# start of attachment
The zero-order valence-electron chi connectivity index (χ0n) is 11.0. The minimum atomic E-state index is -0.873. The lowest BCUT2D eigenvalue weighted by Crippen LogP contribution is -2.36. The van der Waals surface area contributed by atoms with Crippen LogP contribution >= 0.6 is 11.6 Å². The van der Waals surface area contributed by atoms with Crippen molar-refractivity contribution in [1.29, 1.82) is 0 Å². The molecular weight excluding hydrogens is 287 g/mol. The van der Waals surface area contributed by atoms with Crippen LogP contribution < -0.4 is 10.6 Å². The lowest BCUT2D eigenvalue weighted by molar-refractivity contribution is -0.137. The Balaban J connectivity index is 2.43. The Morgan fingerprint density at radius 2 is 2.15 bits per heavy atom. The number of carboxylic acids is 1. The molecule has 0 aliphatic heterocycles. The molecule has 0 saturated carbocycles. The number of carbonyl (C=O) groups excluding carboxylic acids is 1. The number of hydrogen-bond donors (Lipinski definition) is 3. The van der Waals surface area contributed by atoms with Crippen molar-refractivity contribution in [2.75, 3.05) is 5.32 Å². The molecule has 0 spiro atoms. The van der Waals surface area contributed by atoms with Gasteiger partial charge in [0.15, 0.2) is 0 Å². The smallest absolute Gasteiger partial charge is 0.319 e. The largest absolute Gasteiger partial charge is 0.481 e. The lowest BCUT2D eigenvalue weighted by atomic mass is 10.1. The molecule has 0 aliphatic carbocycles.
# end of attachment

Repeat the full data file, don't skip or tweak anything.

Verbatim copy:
The zero-order valence-electron chi connectivity index (χ0n) is 11.0. The minimum atomic E-state index is -0.873. The lowest BCUT2D eigenvalue weighted by Crippen LogP contribution is -2.36. The van der Waals surface area contributed by atoms with Crippen LogP contribution >= 0.6 is 11.6 Å². The van der Waals surface area contributed by atoms with Crippen molar-refractivity contribution in [1.29, 1.82) is 0 Å². The molecular weight excluding hydrogens is 287 g/mol. The van der Waals surface area contributed by atoms with Crippen LogP contribution < -0.4 is 10.6 Å². The lowest BCUT2D eigenvalue weighted by molar-refractivity contribution is -0.137. The Balaban J connectivity index is 2.43. The Morgan fingerprint density at radius 2 is 2.15 bits per heavy atom. The number of carboxylic acids is 1. The molecule has 0 aliphatic heterocycles. The molecule has 0 saturated carbocycles. The number of carbonyl (C=O) groups excluding carboxylic acids is 1. The number of hydrogen-bond donors (Lipinski definition) is 3. The van der Waals surface area contributed by atoms with Crippen molar-refractivity contribution in [2.75, 3.05) is 5.32 Å². The molecule has 0 spiro atoms. The van der Waals surface area contributed by atoms with Gasteiger partial charge in [0.15, 0.2) is 0 Å². The smallest absolute Gasteiger partial charge is 0.319 e. The largest absolute Gasteiger partial charge is 0.481 e. The lowest BCUT2D eigenvalue weighted by atomic mass is 10.1. The molecule has 0 aliphatic carbocycles.